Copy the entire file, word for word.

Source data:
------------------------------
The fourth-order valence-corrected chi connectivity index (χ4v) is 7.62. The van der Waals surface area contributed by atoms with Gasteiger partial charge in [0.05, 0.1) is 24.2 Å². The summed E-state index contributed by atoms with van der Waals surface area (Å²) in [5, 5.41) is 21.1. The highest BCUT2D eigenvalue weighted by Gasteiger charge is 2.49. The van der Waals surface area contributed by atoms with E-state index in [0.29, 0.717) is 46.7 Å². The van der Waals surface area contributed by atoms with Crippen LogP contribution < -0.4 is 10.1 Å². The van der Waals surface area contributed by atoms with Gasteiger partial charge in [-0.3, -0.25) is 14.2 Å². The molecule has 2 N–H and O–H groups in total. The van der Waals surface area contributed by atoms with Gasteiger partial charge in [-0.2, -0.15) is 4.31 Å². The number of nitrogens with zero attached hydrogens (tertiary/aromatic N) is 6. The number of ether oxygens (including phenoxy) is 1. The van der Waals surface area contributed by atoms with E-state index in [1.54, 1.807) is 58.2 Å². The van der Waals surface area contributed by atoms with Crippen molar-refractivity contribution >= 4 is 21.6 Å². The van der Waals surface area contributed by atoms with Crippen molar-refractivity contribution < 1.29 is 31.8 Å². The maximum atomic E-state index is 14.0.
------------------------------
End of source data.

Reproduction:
The fourth-order valence-corrected chi connectivity index (χ4v) is 7.62. The van der Waals surface area contributed by atoms with Gasteiger partial charge in [0.05, 0.1) is 24.2 Å². The summed E-state index contributed by atoms with van der Waals surface area (Å²) in [5, 5.41) is 21.1. The highest BCUT2D eigenvalue weighted by Gasteiger charge is 2.49. The van der Waals surface area contributed by atoms with E-state index in [0.29, 0.717) is 46.7 Å². The van der Waals surface area contributed by atoms with Crippen LogP contribution < -0.4 is 10.1 Å². The van der Waals surface area contributed by atoms with Gasteiger partial charge in [-0.3, -0.25) is 14.2 Å². The molecule has 2 N–H and O–H groups in total. The van der Waals surface area contributed by atoms with Gasteiger partial charge in [-0.2, -0.15) is 4.31 Å². The number of nitrogens with zero attached hydrogens (tertiary/aromatic N) is 6. The number of ether oxygens (including phenoxy) is 1. The van der Waals surface area contributed by atoms with E-state index in [1.54, 1.807) is 58.2 Å². The van der Waals surface area contributed by atoms with Crippen molar-refractivity contribution >= 4 is 21.6 Å². The van der Waals surface area contributed by atoms with Crippen molar-refractivity contribution < 1.29 is 31.8 Å². The maximum atomic E-state index is 14.0.